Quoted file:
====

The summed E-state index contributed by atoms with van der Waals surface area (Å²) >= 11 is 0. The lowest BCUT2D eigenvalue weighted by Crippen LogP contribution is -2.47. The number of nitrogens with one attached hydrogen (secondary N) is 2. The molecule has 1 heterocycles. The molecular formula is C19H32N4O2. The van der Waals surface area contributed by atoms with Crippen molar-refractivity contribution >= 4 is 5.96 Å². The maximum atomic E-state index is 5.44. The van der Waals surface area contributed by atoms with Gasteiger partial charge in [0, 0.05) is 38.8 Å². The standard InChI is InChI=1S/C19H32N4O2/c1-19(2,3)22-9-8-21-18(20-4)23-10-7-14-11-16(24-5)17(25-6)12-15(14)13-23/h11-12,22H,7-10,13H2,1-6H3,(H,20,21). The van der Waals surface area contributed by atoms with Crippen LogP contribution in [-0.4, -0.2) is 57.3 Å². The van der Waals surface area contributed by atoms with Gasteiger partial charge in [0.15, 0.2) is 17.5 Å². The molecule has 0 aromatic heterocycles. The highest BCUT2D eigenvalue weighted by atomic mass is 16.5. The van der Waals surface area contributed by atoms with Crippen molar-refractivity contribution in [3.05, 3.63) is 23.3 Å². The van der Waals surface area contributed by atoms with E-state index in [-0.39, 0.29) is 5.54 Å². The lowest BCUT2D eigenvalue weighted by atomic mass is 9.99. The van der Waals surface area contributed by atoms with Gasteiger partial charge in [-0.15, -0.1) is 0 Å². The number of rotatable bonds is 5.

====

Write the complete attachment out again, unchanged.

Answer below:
The summed E-state index contributed by atoms with van der Waals surface area (Å²) >= 11 is 0. The lowest BCUT2D eigenvalue weighted by Crippen LogP contribution is -2.47. The number of nitrogens with one attached hydrogen (secondary N) is 2. The molecule has 1 heterocycles. The molecular formula is C19H32N4O2. The van der Waals surface area contributed by atoms with Crippen molar-refractivity contribution >= 4 is 5.96 Å². The maximum atomic E-state index is 5.44. The van der Waals surface area contributed by atoms with Gasteiger partial charge in [0, 0.05) is 38.8 Å². The standard InChI is InChI=1S/C19H32N4O2/c1-19(2,3)22-9-8-21-18(20-4)23-10-7-14-11-16(24-5)17(25-6)12-15(14)13-23/h11-12,22H,7-10,13H2,1-6H3,(H,20,21). The van der Waals surface area contributed by atoms with Crippen LogP contribution in [-0.4, -0.2) is 57.3 Å². The van der Waals surface area contributed by atoms with Gasteiger partial charge in [0.15, 0.2) is 17.5 Å². The molecule has 0 aromatic heterocycles. The highest BCUT2D eigenvalue weighted by atomic mass is 16.5. The van der Waals surface area contributed by atoms with Crippen molar-refractivity contribution in [3.05, 3.63) is 23.3 Å². The van der Waals surface area contributed by atoms with E-state index in [-0.39, 0.29) is 5.54 Å². The lowest BCUT2D eigenvalue weighted by atomic mass is 9.99. The van der Waals surface area contributed by atoms with Gasteiger partial charge in [-0.15, -0.1) is 0 Å². The number of rotatable bonds is 5.